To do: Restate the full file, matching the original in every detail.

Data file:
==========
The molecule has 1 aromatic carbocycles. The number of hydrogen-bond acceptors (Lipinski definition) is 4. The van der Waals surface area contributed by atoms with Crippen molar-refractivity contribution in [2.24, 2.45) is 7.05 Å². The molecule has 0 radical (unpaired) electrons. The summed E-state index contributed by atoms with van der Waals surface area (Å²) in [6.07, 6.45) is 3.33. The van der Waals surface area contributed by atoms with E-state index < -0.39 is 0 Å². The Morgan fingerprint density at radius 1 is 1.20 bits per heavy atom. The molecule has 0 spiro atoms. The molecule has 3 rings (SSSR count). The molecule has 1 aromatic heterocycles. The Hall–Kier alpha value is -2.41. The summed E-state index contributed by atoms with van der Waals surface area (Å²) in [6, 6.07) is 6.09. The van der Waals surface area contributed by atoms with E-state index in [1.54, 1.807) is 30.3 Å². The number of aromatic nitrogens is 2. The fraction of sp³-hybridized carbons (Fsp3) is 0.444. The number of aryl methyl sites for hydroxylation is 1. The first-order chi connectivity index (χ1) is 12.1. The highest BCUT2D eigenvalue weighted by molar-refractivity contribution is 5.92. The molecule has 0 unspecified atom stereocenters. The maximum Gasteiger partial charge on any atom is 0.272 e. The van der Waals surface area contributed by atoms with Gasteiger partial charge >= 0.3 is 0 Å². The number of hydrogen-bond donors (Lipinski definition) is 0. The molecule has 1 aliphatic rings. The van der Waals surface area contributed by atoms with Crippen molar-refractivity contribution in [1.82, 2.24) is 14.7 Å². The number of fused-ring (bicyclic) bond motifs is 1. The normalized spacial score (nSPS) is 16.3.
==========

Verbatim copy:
The molecule has 1 aromatic carbocycles. The number of hydrogen-bond acceptors (Lipinski definition) is 4. The van der Waals surface area contributed by atoms with Crippen molar-refractivity contribution in [2.24, 2.45) is 7.05 Å². The molecule has 0 radical (unpaired) electrons. The summed E-state index contributed by atoms with van der Waals surface area (Å²) in [6.07, 6.45) is 3.33. The van der Waals surface area contributed by atoms with E-state index < -0.39 is 0 Å². The Morgan fingerprint density at radius 1 is 1.20 bits per heavy atom. The molecule has 0 spiro atoms. The molecule has 3 rings (SSSR count). The molecule has 1 aromatic heterocycles. The Hall–Kier alpha value is -2.41. The summed E-state index contributed by atoms with van der Waals surface area (Å²) in [6, 6.07) is 6.09. The van der Waals surface area contributed by atoms with E-state index in [1.54, 1.807) is 30.3 Å². The number of aromatic nitrogens is 2. The fraction of sp³-hybridized carbons (Fsp3) is 0.444. The number of aryl methyl sites for hydroxylation is 1. The first-order chi connectivity index (χ1) is 12.1. The highest BCUT2D eigenvalue weighted by molar-refractivity contribution is 5.92. The molecule has 0 unspecified atom stereocenters. The maximum Gasteiger partial charge on any atom is 0.272 e. The van der Waals surface area contributed by atoms with Gasteiger partial charge >= 0.3 is 0 Å². The number of hydrogen-bond donors (Lipinski definition) is 0. The molecule has 1 aliphatic rings. The van der Waals surface area contributed by atoms with Crippen molar-refractivity contribution in [1.82, 2.24) is 14.7 Å². The number of fused-ring (bicyclic) bond motifs is 1. The normalized spacial score (nSPS) is 16.3.